I have been a bit of a rebel regarding my mammograms and have not followed doctor’s recommendations over the years (I spread things out as much as possible and maybe had 4 in my 40’s). I did have one this year though, as I am turning the same age mom was when diagnosed. Thankfully, it was normal. I have always been concerned about the radiation that we get exposed to during a mammogram, its effects are accumulative after all…. but it is a personal decision every woman needs to make. My Rheumatoid Arthritis makes it even more complicated! And don’t even get me started on “breast density”!

    I remain hopeful that one day soon there will be better detection and treatment…. perhaps even a cure!
    Liz xo

    1. Thanks, sis! I wish I had a doctor or someone with insight into the science who could explain the statistical probability of a mammogram picking something up in my age group so as to better understand the risk. I remember Mom saying that Grandma Kennedy had a lump in her breast. As I recall she died at 87 from a heart attack so if she had breast cancer it was surely very slow growing. The whole thing is so complex and as you say, each of us must make the decision that feels right. As for pink, Liz, you looked wonderful in that very pale shade you wore to our wedding. It is one of the few shades of pink I really do not mind! xo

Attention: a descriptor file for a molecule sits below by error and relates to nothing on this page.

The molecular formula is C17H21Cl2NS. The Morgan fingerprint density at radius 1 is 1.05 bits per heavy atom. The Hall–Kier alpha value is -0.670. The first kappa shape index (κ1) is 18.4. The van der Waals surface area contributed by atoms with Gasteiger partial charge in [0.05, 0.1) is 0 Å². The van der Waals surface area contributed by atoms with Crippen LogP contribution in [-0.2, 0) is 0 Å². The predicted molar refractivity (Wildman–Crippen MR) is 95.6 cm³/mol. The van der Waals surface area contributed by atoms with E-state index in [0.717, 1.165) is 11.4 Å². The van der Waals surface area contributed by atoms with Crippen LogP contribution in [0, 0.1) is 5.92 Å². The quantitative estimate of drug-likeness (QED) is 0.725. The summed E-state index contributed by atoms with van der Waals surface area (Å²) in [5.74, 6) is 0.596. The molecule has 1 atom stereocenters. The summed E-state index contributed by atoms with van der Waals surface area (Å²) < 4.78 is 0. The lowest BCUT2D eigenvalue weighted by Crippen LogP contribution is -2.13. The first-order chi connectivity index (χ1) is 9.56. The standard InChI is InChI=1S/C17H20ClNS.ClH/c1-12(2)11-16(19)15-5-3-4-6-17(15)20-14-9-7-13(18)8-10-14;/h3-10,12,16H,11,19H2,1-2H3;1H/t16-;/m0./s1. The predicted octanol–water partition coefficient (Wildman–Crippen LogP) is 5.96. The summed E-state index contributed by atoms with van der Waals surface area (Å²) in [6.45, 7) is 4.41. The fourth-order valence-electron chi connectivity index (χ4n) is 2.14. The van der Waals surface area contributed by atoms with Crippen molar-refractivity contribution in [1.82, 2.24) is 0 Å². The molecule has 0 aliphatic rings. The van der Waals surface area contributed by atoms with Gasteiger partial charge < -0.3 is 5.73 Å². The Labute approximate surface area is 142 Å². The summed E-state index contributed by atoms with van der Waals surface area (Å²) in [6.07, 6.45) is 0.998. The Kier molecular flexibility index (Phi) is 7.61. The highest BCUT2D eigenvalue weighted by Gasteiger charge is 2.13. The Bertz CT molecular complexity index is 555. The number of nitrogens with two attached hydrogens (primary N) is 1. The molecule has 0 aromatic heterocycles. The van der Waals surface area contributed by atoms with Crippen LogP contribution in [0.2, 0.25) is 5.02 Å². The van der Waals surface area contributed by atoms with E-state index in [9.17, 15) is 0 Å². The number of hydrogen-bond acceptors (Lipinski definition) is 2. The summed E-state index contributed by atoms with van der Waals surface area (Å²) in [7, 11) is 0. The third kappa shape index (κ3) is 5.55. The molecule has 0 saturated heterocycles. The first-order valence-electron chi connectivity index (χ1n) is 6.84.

4. Your experience and your mother’s are absolutely identical to mine.
    Prior to breast cancer she had a hysterectomy to capture early stage uterine cancer at 51, as did I.

    I’m now older than my mother was when she died.
    I cannot shake of the overwhelming, ever present feeling that I live on borrowed time.

    1. Oh, I know what you mean about the borrowed time! I am older than my mother was when they detected her cancer but not yet the age she was when she died. It is a funny feeling when we start to to do the math. But I always remind myself that my mother’s story is not my story, even if I am deeply affected by it. Hugs!